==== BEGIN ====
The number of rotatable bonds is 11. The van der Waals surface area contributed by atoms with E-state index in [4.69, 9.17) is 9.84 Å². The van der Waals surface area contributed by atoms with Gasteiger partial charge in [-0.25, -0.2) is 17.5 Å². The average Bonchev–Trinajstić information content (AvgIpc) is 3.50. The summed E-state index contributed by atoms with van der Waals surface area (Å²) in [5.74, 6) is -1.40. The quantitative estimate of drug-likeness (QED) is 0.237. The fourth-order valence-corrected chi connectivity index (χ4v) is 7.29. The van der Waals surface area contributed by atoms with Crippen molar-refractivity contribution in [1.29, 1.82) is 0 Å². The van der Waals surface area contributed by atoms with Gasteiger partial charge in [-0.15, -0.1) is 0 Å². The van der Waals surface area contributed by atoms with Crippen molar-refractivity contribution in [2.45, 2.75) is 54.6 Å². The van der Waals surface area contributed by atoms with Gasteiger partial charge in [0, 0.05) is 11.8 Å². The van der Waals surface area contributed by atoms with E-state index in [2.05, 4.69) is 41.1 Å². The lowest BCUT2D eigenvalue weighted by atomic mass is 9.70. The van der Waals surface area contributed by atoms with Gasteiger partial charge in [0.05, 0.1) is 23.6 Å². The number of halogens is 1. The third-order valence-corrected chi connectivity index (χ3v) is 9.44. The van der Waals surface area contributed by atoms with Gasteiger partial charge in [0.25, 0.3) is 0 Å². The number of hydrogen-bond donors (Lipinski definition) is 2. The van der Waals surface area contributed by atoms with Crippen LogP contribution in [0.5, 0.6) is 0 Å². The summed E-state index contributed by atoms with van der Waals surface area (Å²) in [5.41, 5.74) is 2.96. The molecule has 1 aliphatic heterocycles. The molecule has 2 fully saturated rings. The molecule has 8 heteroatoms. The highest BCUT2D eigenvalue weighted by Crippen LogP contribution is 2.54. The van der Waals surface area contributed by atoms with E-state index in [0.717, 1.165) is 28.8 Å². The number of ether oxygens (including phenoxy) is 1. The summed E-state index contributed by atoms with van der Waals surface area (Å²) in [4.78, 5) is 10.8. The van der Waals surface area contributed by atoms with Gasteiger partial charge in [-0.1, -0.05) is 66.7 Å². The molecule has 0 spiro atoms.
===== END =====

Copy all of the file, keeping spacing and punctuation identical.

The number of rotatable bonds is 11. The van der Waals surface area contributed by atoms with E-state index in [4.69, 9.17) is 9.84 Å². The van der Waals surface area contributed by atoms with Gasteiger partial charge in [-0.25, -0.2) is 17.5 Å². The average Bonchev–Trinajstić information content (AvgIpc) is 3.50. The summed E-state index contributed by atoms with van der Waals surface area (Å²) in [5.74, 6) is -1.40. The quantitative estimate of drug-likeness (QED) is 0.237. The fourth-order valence-corrected chi connectivity index (χ4v) is 7.29. The van der Waals surface area contributed by atoms with Crippen molar-refractivity contribution in [1.29, 1.82) is 0 Å². The van der Waals surface area contributed by atoms with Gasteiger partial charge in [-0.15, -0.1) is 0 Å². The van der Waals surface area contributed by atoms with Crippen molar-refractivity contribution in [2.45, 2.75) is 54.6 Å². The van der Waals surface area contributed by atoms with Gasteiger partial charge in [0, 0.05) is 11.8 Å². The van der Waals surface area contributed by atoms with E-state index in [2.05, 4.69) is 41.1 Å². The lowest BCUT2D eigenvalue weighted by atomic mass is 9.70. The van der Waals surface area contributed by atoms with Gasteiger partial charge in [0.05, 0.1) is 23.6 Å². The number of halogens is 1. The third-order valence-corrected chi connectivity index (χ3v) is 9.44. The van der Waals surface area contributed by atoms with Gasteiger partial charge in [0.25, 0.3) is 0 Å². The number of hydrogen-bond donors (Lipinski definition) is 2. The van der Waals surface area contributed by atoms with Crippen LogP contribution in [0.5, 0.6) is 0 Å². The summed E-state index contributed by atoms with van der Waals surface area (Å²) in [5.41, 5.74) is 2.96. The molecule has 1 aliphatic heterocycles. The molecule has 2 fully saturated rings. The molecule has 8 heteroatoms. The highest BCUT2D eigenvalue weighted by Crippen LogP contribution is 2.54. The van der Waals surface area contributed by atoms with E-state index in [0.717, 1.165) is 28.8 Å². The number of ether oxygens (including phenoxy) is 1. The summed E-state index contributed by atoms with van der Waals surface area (Å²) in [4.78, 5) is 10.8. The van der Waals surface area contributed by atoms with Gasteiger partial charge in [-0.1, -0.05) is 66.7 Å². The molecule has 0 spiro atoms.